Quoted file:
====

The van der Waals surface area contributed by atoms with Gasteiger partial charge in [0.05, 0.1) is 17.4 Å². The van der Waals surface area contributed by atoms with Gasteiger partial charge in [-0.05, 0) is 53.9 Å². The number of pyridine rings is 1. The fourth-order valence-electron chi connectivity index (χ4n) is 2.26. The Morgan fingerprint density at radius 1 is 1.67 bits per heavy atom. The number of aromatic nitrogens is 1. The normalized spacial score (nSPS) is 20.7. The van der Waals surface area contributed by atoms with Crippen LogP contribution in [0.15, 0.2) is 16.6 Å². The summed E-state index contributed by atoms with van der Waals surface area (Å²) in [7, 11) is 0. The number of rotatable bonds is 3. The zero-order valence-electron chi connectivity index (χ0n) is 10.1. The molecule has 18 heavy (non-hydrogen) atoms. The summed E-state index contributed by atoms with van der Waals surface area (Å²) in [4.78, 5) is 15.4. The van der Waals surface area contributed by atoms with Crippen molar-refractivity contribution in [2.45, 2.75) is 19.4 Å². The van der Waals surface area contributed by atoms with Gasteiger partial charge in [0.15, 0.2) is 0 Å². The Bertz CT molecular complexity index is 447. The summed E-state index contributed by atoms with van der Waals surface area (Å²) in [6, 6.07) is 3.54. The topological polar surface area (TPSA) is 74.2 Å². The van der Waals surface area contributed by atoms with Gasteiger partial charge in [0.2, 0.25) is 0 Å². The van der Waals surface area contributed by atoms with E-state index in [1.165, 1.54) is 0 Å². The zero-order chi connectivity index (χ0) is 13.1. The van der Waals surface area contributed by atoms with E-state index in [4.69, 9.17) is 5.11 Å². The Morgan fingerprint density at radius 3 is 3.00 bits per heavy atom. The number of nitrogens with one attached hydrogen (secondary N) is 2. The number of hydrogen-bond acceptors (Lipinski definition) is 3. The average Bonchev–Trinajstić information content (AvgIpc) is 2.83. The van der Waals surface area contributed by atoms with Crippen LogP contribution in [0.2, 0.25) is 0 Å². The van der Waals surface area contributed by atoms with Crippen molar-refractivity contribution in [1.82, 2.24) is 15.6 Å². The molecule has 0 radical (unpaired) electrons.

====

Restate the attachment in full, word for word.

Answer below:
The van der Waals surface area contributed by atoms with Gasteiger partial charge in [0.05, 0.1) is 17.4 Å². The van der Waals surface area contributed by atoms with Gasteiger partial charge in [-0.05, 0) is 53.9 Å². The number of pyridine rings is 1. The fourth-order valence-electron chi connectivity index (χ4n) is 2.26. The Morgan fingerprint density at radius 1 is 1.67 bits per heavy atom. The number of aromatic nitrogens is 1. The normalized spacial score (nSPS) is 20.7. The van der Waals surface area contributed by atoms with Crippen LogP contribution in [0.15, 0.2) is 16.6 Å². The summed E-state index contributed by atoms with van der Waals surface area (Å²) in [7, 11) is 0. The number of rotatable bonds is 3. The zero-order valence-electron chi connectivity index (χ0n) is 10.1. The molecule has 18 heavy (non-hydrogen) atoms. The summed E-state index contributed by atoms with van der Waals surface area (Å²) in [4.78, 5) is 15.4. The van der Waals surface area contributed by atoms with Crippen molar-refractivity contribution in [2.45, 2.75) is 19.4 Å². The van der Waals surface area contributed by atoms with Gasteiger partial charge in [0.15, 0.2) is 0 Å². The Bertz CT molecular complexity index is 447. The summed E-state index contributed by atoms with van der Waals surface area (Å²) in [6, 6.07) is 3.54. The topological polar surface area (TPSA) is 74.2 Å². The van der Waals surface area contributed by atoms with Gasteiger partial charge in [0.2, 0.25) is 0 Å². The van der Waals surface area contributed by atoms with E-state index in [1.165, 1.54) is 0 Å². The zero-order chi connectivity index (χ0) is 13.1. The van der Waals surface area contributed by atoms with E-state index in [4.69, 9.17) is 5.11 Å². The Morgan fingerprint density at radius 3 is 3.00 bits per heavy atom. The number of nitrogens with one attached hydrogen (secondary N) is 2. The number of hydrogen-bond acceptors (Lipinski definition) is 3. The average Bonchev–Trinajstić information content (AvgIpc) is 2.83. The van der Waals surface area contributed by atoms with Crippen LogP contribution in [0.2, 0.25) is 0 Å². The van der Waals surface area contributed by atoms with Crippen molar-refractivity contribution in [1.82, 2.24) is 15.6 Å². The molecule has 0 radical (unpaired) electrons.